Germans: Appian of Alexandria on large, savage and spirited Germans (second century CE)

Citation with stable link: Philip A. Harland, 'Germans: Appian of Alexandria on large, savage and spirited Germans (second century CE),' Ethnic Relations and Migration in the Ancient World, last modified October 14, 2023,

Ancient author: Appian of Alexandria (second century CE), Roman Matters: Celtic Book 4.1, as summarized in Epitome of the Celts (Vaticanus graecus, 141) (link).

Comments: We know very little about Appian beyond that he was a Greek from Alexandria, spent time as a lawyer in Rome, belonged to the equestrian order, and likely took a position as procurator under emperor Antoninus Pius in the mid-second century. Appian’s work on Roman Matters is an important source not only for the Roman civil wars but also for Rome’s engagements with other peoples (the so-called “Foreign Wars” section of the work), including the Celts.

The Celtic book is only preserved in fragments, but a somewhat substantial characterization of the Germans as large, savage and “spirited” appears among the fragments in the midst of discussion of Julius Caesar’s campaigns. The notion that Germans were “spirited”, in part due to the cold environment, also regularly went along with the notion that they could not control themselves and were erratic, switching from one thing to another based on momentary feelings. In this case, that is expressed in terms of their lack of endurance which allows the Romans to triumph.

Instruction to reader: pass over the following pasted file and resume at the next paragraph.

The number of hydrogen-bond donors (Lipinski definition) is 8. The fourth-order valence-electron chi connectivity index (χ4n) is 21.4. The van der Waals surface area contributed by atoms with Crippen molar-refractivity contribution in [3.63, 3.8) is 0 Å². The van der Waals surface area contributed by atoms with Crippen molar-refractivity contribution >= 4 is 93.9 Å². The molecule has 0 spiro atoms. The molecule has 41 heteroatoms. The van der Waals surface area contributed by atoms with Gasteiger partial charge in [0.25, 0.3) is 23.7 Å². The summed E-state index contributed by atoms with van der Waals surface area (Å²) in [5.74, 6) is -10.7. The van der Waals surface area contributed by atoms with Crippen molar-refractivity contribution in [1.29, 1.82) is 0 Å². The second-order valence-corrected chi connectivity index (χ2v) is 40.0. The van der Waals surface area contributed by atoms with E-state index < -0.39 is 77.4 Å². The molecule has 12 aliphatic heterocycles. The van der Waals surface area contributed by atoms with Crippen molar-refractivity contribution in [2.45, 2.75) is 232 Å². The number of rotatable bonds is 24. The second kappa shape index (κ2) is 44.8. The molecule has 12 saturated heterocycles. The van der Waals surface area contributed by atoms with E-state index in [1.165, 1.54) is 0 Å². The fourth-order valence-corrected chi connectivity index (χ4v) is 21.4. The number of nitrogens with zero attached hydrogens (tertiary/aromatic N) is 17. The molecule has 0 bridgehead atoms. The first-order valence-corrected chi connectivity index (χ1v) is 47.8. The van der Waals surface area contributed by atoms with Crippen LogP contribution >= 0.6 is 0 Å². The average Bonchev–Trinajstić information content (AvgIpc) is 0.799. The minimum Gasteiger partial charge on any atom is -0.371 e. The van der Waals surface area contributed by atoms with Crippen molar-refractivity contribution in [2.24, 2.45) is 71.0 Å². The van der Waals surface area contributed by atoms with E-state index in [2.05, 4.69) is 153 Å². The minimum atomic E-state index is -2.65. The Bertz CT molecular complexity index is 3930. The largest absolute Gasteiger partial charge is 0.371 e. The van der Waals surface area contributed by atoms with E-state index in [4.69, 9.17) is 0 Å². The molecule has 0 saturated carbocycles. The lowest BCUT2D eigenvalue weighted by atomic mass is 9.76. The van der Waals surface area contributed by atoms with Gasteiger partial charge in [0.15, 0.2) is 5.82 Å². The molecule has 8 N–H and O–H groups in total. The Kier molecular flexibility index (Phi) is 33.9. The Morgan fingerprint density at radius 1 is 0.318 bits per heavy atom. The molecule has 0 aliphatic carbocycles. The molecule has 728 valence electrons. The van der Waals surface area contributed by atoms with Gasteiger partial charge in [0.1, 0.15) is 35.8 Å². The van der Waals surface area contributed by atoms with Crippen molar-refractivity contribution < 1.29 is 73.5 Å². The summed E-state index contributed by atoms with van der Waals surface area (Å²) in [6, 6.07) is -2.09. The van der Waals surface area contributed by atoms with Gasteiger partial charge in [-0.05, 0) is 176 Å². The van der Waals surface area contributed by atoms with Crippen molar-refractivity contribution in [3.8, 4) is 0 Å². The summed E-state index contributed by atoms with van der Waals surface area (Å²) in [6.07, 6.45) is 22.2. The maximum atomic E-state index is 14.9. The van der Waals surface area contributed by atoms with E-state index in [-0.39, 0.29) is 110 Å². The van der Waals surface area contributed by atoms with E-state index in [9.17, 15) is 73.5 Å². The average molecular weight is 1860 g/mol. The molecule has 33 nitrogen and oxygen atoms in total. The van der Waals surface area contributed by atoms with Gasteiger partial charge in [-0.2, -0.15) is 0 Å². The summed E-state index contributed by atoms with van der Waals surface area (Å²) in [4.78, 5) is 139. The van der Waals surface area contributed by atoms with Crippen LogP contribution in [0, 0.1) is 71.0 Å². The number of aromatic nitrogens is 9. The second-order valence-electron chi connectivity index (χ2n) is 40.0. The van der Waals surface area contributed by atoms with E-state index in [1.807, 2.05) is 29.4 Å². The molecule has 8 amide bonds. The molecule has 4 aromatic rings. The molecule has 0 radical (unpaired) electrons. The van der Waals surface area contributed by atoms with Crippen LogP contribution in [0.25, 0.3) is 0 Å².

Evidently, Appian worked with the etic category of “Germans,” which distinguished them from other northern Celts. This outsider designation may well have been invented by Julius Caesar (link), but there were continuing debates on how to designate northern peoples. Some Greek authors like Diodoros and Dio Cassius simply do not mention the designation “Germans” at all despite dealing with incidents in that part of the world (link).

Source of the translation: H. White, Appian’s Roman History, 4 volumes, LCL (Cambridge, MA: HUP, 1912-13), public domain, adapted by Harland.


Caesar also overcame the Germans under Ariovistus. This is a people who exceeded in size even the largest men among other peoples. Their lifestyle is savage (agrioi) and they are the bravest of the brave, despising death because they believe they will live afterwards. Bearing heat and cold with equal patience, they live on plants in time of scarcity and their horses eat the leaves on trees. It seems that they lacked patient endurance in their battles and did not fight using reasoning or knowledge. Instead, with a sort of high spirit (thymos), they simply attacked like wild animals. For this reason, they were overcome by Roman knowledge and endurance. For, although the Germans made a tremendous rush and pushed the legions back a short distance, the Romans kept their ranks unbroken, and outmanoeuvred them, and eventually killed eighty thousand of them.

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